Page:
Refining the coarse filter approach: Using habitat-based species models to identify rarity and vulnerabilities in the protection of U.S. biodiversity
Preserving biodiversity and its many components is a priority of conservation science and how to efficiently allocate resources to preserve healthy populations of as many species, habitats, and ecosystems as possible. We used the U.S. Geological Survey (USGS) Gap Analysis Project (GAP) species models released in 2018, which identify predicted habitats for terrestrial vertebrates in the conterminous United States, to illustrate hotspots of biodiversity for the major taxonomic groups. This collection represents the first complete compilation of terrestrial vertebrate species models for the conterminous United States (U.S. Geological Survey (USGS), 2018a). We used the species models but not the available subspecies models; this resulted in the inclusion of 282 amphibian models, 621 bird models, 365 mammal models, and 322 reptiles in our analysis. We also used population trend information and made spatial queries to characterize species in three dimensions: geographic range (small or large), habitat breadth (narrow or wide), and population trend (decreasing vs stable or increasing). This characterization allowed us to divide the species into eight groups (A-H) with similar characteristics. Group A species (large geographic range, wide habitat breadth, and stable or increasing population trend) are species that are common now with no indication of becoming rare. Species B-H have theoretical or known characteristics that could lead them to become rare with the H species exhibiting small geographic range, narrow habitat breadth, and decreasing population trend. Finally, we evaluated the prevalence of mapped habitat on protected lands for each species, exploring the patterns of representation in the rare species groups by ecoregion. The species we identified with population and habitat use characteristics that potentially predispose them to being or becoming rare represented a large percentage of each taxon. Potentially rare species were widely distributed among ecoregions. Of the 20 ecoregions in the country, 14 have a greater number of rare species than the national average for at least one taxon. Protection of the habitat for the majority of these rare species is below that recommended (17% of available habitat) by the Convention on Biological Diversity (CBD). The Everglades ecoregion was the only ecoregion that protected more than half of its rare or potentially rare species.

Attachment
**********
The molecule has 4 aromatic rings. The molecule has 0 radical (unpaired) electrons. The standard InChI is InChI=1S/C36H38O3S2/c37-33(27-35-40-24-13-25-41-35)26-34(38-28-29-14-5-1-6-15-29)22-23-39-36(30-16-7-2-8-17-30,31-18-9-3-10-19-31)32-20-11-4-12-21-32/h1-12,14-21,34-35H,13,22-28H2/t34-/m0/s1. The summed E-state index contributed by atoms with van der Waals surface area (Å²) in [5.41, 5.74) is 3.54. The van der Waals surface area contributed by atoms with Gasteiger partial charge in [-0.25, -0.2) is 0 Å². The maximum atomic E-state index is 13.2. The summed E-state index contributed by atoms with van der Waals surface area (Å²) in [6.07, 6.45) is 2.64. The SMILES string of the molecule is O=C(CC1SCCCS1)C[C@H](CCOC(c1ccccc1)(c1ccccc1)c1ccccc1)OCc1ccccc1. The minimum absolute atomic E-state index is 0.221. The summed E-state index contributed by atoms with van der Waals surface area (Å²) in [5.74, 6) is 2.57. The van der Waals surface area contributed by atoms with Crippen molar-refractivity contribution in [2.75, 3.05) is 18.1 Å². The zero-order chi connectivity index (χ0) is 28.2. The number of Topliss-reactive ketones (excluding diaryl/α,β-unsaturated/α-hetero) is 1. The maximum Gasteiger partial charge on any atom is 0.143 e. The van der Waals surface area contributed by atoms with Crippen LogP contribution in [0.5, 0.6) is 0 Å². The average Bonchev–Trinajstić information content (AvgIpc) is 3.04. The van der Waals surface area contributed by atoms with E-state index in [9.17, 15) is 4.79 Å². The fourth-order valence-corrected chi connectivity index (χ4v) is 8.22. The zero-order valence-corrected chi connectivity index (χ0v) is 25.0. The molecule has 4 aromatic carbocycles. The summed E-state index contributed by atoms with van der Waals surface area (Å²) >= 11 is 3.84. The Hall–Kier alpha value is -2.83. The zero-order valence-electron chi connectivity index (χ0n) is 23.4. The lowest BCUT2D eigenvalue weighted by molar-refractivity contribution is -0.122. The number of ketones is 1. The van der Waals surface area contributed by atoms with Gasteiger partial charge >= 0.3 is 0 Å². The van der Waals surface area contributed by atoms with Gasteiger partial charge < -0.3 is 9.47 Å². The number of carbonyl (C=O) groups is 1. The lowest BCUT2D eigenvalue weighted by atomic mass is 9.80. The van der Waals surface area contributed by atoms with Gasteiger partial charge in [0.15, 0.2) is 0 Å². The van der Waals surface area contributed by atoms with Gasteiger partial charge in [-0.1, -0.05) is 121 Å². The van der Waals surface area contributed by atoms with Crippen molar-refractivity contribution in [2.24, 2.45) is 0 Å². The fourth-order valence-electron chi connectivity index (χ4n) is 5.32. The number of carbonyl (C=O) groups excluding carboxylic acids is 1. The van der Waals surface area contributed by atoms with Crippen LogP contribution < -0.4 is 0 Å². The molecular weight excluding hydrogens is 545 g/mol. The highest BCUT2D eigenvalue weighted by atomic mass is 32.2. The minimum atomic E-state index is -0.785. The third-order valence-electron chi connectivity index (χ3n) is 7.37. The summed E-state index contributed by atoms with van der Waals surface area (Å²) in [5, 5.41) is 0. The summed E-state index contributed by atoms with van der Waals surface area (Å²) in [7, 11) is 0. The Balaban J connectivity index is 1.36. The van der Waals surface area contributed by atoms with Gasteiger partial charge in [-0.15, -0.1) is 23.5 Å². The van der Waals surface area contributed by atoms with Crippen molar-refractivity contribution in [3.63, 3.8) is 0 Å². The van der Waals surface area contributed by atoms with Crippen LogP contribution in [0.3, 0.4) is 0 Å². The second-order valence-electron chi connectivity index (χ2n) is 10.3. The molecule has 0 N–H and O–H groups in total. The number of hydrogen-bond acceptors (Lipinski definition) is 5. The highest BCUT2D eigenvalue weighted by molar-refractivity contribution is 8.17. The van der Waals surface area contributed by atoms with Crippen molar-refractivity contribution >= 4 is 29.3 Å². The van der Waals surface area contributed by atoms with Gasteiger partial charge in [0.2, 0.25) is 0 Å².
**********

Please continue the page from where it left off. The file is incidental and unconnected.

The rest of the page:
|Publication Subtype||Journal Article|
|Title||Refining the coarse filter approach: Using habitat-based species models to identify rarity and vulnerabilities in the protection of U.S. biodiversity|
|Series title||Global Ecology and Conservation|
|Contributing office(s)||Science Analytics and Synthesis|
|Description||e01598, 19 p.|
|Google Analytic Metrics||Metrics page|